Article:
Sure, in Detroit and New York, tolerance and cohabitation with Muslims may be the norm, but the rest of red state America looks at the tour’s green van (a color associated with Hezzbollah and the Iranian Green Movement), which reeks of DIY lifestyles and hand-painted messages like “Fight War Not Wars”, as an invasive force. Just seeing those glances from passersby, flickering in the camera lens like a poem of paranoia, is reason enough to view enjoy this film. As black philosopher W.E.B. Du Bois predicted, the color veil and racial barriers were not confined to the 20th century. They have crept forward into the new millennium.
Anglo/white America remains reticent in regards to Muslim punks. One venue cancels a gig, even as the bands arrive on a rainy urban corner, carefree and ready to play. Their Muslim brethren do not exactly offer open arms, either. One irate Imam accuses the bands of playing music banned in Islam. In contrast, one rural mosque provides the tired travelers some solace and rest.
In another bout with intolerance, the bands try to rock the Islamic Society of North America’s annual meeting in Chicago. Worried about women in the all-girl punk outfit The Secret Trial Five taking to the stage, and the overall brazen form of the music in general, organizers call in the police, using the powers of hegemony to enforce their own cultural codes. Meanwhile, the looks of the spirited, teenage, hijab-adorned crowd are priceless. The young girls gaze intently, bewildered and puzzled. Some are ecstatic to see punk Muslim women on stage, tousling with history, gender roles, a heavy-handed police presence, confounded organizers, and a future … unlocked.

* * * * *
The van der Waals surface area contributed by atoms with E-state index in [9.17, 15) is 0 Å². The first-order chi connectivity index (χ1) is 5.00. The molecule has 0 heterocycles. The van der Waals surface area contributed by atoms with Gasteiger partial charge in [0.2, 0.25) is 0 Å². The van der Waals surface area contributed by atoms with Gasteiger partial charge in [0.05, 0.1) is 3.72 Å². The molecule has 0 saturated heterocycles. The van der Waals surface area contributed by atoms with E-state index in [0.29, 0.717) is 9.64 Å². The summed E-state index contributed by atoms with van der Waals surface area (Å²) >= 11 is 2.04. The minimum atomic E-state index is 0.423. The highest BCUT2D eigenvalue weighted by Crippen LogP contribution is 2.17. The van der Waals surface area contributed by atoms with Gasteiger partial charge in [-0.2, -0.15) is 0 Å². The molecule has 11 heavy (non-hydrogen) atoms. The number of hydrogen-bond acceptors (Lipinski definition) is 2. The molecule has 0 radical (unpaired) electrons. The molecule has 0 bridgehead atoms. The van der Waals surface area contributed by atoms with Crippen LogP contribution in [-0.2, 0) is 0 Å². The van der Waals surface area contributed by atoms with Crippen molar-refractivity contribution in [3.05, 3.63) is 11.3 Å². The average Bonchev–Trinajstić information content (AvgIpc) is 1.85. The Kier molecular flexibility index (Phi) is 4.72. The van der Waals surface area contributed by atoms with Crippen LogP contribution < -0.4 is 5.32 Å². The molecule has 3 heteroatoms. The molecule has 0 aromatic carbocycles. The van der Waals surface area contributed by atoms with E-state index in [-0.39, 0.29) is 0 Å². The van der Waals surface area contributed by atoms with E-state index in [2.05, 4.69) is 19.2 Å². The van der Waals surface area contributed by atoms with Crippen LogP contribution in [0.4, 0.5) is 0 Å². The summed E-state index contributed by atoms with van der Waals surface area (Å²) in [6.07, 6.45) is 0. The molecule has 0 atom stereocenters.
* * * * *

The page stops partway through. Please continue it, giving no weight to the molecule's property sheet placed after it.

Besides exploring this manic tour, the storyline also embodies a narrative about the writer, organizer, and provocateur Michael Muhammad Knight. Footage shot at his bookstore readings frame the film, provide ample context, and suggestion multiple strategies at work. The film partly doubles as his biography, tracing his saga and redemption.
As the son of a hellion motorcycle thug with deep racist ideology, he becomes the tolerant multicultural prodigal son, redeeming his family. Once a devout, Pakistani-schooled Muslim who almost fought in Chechyna, he’s a rebel as well, questioning constraints, hypocrisies, and deceptions in all belief systems, no matter what religion, creed, or nation. His presence underpins the whole tour and ideologies.
Some smattering of Muslim punk existed years ago, and the Clash sang “Rock the Casbah” three decades ago, but the new social media landscape and DIY outlets have facilitated the process recently. The powerful film illustrates several related issues too. Muslim punks do share many traits with punk’s earlier participants: